Don Jon (Joseph Gordon-Levitt) is a shallow and self-involved porn addict. Barbara Sugarman (Scarlett Johansson) is a sentimentalist, viewing the world through romantic comedies and Channing Tatum movies. After the initial sparks fly between these two, a crucial disconnect arises and their unreal expectations implode. Amusing and observational, Don Jon is an impressively even-handed character study on how the media skews our perceptions and lifestyles. It unravels our darkest secrets, mocks conventional relationships, and throws awkward moments in the face for the first 45 minutes, eventually shifting into a slightly clumsy but well-intended and meaningful conclusion. All of this crowns Don Jon as either the worst or best movie to see on a first date.  

#15. Star Trek Into The Darkness 
The sequel to 2010's successful update of the Star Trek series, Star Trek Into Darkness is even more exhilarating this time around. The film kicks into gear from the get-go and never loses its power. The rousing action takes you on a thrill ride, the dialogue is sharp, and there's an earnest core with matters of sacrifice and friendship that often go beyond logic. You don't have to be a Trekkie to appreciate this film, in fact, I hear it might be best if you aren't.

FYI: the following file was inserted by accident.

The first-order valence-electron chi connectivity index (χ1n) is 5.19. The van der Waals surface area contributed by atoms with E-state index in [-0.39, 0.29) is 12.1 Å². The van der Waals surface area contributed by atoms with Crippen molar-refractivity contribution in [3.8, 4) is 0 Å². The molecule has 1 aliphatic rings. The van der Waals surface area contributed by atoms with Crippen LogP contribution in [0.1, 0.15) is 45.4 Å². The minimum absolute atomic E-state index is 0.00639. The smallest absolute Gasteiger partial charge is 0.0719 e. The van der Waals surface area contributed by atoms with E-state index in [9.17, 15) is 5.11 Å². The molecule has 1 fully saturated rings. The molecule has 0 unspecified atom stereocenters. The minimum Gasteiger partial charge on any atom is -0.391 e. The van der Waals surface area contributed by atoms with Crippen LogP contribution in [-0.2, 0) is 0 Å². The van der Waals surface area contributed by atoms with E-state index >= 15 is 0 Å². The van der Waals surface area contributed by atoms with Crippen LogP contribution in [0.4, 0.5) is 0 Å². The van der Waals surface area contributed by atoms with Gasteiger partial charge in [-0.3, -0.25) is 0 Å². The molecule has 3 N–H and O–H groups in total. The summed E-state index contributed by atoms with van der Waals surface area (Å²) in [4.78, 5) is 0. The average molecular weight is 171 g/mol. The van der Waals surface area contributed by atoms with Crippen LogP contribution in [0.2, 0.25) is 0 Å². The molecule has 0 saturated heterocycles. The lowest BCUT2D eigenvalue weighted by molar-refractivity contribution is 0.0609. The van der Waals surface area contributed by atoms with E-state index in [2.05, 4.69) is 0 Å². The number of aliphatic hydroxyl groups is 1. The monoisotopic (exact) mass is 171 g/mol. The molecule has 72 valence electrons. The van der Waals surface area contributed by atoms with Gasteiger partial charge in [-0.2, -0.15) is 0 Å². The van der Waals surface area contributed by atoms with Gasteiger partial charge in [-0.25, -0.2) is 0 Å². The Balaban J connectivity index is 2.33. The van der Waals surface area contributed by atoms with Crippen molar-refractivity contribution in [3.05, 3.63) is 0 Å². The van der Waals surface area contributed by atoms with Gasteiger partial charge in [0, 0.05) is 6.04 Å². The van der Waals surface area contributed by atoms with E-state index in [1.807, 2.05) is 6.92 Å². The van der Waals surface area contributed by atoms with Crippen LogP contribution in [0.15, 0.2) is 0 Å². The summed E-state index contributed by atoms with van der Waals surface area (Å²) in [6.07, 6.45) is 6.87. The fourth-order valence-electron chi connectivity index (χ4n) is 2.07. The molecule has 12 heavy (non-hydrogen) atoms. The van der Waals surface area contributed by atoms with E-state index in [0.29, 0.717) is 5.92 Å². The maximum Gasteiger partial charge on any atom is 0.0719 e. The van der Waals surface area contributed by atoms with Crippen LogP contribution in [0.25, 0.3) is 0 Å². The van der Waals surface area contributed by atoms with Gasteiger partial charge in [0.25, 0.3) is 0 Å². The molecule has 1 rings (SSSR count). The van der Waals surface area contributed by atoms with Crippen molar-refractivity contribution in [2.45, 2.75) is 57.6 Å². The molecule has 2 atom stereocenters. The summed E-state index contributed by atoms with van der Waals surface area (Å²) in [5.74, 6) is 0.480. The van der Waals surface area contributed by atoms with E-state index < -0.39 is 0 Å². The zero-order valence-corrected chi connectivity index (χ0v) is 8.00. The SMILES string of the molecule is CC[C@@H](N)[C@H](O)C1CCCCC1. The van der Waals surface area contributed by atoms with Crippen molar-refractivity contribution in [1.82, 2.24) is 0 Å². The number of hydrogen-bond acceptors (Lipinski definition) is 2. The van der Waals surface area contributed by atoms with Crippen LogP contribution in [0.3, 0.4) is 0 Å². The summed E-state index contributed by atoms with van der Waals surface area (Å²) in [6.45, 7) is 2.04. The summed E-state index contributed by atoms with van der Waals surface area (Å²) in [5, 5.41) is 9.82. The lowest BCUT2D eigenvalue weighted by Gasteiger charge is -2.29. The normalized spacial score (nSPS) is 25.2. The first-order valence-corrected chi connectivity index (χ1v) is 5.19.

#14. Inside Llewyn Davis
The Coen brothers return with this melancholy period piece about a talented but struggling folk musician in the 1960s. Llewyn Davis is a couch-hopper and money-borrower, and everything in his life is a mess. The film is a depressing slice of giving up on dreams, and not so much a profile of a diminishing career as it is the fade of a career that never was. Oscar Isaac gives an impressive performance as the title character, and the music is beautiful throughout, acting as an outlet of pain rather than celebration. Also, the cat(s) deserve an Academy Award.

#13. 12 Years A Slave
Adapted from an 1853 memoir of the same name, 12 Years A Slave is a brutal portrait of slavery witnessed by Solomon Northup (Chiwetel Ejiofor), who was kidnapped and sold around to various plantations in New Orleans. It isn't easy to watch, and it's not supposed to be. The film provokes winces as the tortured protagonist and his cohorts endure godawful cruelty. The unwavering treatment of the subject matter represents a dark chapter in America's history, and the harrowing scenes and stunning performances mount a powerful achievement in filmmaking.

#12. Dallas Buyers Club